#AsMA2018 & THE FOAMed MOVEMENT
THE ASMA SCIENTIFIC ASSEMBLY
Every May, experts and enthusiasts in aerospace medicine from across the globe gather to network, learn, and teach one another the latest ideas and innovations in this niche medical specialty. A little over a month ago, I finally attended my first Aerospace Medicine Association (AsMA) Scientific Assembly. This year, the conference was held in a sunny, but humid Dallas, Texas.
The 5 day conference was energizing. Every time I attend a conference, I reconnect with old friends, depart with new, meaningful relationships and reinvigorate my professional passions. AsMA 2018 succeeded on all 3 counts. Conference attendees were a motley crew of military flight surgeons, aerospace physiologists, FAA aviation medical examiners, and NASA & European Space Agency (ESA) flight surgeons or scientists. I was also impressed with the number of medical students, residents and other trainees in attendance. Lectures varied from reviews of new aerospace medicine guidelines to presentations of narrow scientific datasets to debates on how medicine will be practiced on Mars.
Every morning there was a keynote address from prominent figures such as former NASA chief scientist John Charles PhD, Airbus’ Perlan Project glider pilot Morgan Sandercock, or the Veteran Affairs Director of Genomic Medicine Ronald Przygodzki MD. My favorite presentation took place at the Space Medicine Association’s (SMA) luncheon when physician astronaut David A. Wolf MD recalled his harrowing and nearly fatal space walk on his first STS mission.
All in all, the conference was a uniformly positive experience. But I couldn’t help but notice how limited the use of social media and digital sharing was compared to other medical conferences I had recently attended. There was an AsMA digital application for smartphones and it even had a twitter feed. But I only noticed a handful of users actually sharing ideas on this forum, using the distinct hashtag #AsMA2018 (Check out what you missed!). Here we are the medical specialty that NASA & Elon Musk will rely on as consultants for how to safely maintain the health of future human martians, but we seem light years behind using simple technologies to promote and advance our current agendas. It got me thinking a lot about why I created this website in the first place.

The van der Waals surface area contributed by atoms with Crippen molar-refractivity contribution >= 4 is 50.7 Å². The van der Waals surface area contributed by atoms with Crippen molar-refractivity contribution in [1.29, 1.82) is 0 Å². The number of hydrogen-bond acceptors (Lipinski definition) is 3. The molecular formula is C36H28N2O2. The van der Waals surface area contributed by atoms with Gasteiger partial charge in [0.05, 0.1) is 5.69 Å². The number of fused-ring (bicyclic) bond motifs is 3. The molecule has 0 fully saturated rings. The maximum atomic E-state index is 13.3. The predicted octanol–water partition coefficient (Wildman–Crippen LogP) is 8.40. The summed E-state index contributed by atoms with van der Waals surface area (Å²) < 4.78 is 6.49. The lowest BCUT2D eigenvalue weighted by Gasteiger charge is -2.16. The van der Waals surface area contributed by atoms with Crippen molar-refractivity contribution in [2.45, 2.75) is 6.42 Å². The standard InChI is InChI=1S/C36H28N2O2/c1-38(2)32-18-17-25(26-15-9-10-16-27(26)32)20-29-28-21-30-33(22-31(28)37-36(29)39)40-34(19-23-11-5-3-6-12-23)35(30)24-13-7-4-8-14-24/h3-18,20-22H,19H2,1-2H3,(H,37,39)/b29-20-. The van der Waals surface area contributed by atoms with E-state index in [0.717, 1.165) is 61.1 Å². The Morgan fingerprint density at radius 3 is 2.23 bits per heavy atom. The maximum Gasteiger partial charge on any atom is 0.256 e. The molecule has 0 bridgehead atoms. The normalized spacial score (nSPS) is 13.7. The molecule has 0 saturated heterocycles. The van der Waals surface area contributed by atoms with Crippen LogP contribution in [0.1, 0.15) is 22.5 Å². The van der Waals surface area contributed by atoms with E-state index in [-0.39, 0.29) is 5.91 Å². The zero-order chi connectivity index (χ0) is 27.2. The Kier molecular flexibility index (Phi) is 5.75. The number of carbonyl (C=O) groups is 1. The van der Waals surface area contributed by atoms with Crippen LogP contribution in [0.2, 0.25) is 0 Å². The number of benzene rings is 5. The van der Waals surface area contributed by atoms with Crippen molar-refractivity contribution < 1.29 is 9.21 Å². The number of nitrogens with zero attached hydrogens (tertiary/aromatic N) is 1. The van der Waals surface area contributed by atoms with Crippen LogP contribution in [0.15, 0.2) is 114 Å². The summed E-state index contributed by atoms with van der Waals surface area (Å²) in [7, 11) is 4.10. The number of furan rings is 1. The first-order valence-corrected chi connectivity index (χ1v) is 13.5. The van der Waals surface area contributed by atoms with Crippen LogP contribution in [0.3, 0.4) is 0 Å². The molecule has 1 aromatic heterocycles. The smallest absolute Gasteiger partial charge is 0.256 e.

FOAMed & THE ORIGINS OF GO FLIGHT MEDICINE
In 2013, I was loving life stationed at Aviano AB in Italy as a junior (GMO) Air Force flight surgeon in an F-16 squadron. It was the perfect job. I flew weekly in the back seat of an F-16D. I took care of my pilots and their families in the flight med clinic. And I frequently accompanied my unit on amazing temporary deployments to dozens of European & North African countries. I couldn’t believe I was actually getting paid. But I knew it was just a transitory job. I needed to return to residency and complete a legitimate medical specialty. My ultimate goal had always been a career in Emergency Medicine (EM), and as the time grew near to apply to competitive medical residencies, I began to consume everything I could on the topic. What I found shocked me. In just a few years since my medical school graduation, an entire online educational forum had come to life and evolved into a rich network of dynamic, high-quality FREE medical education. I quickly discovered that this was a bonafide movement. It seems the term FREE OPEN ACCESS MEDUCATION (medical education) or FOAM, or hashtag #FOAMed, was first used around 2012.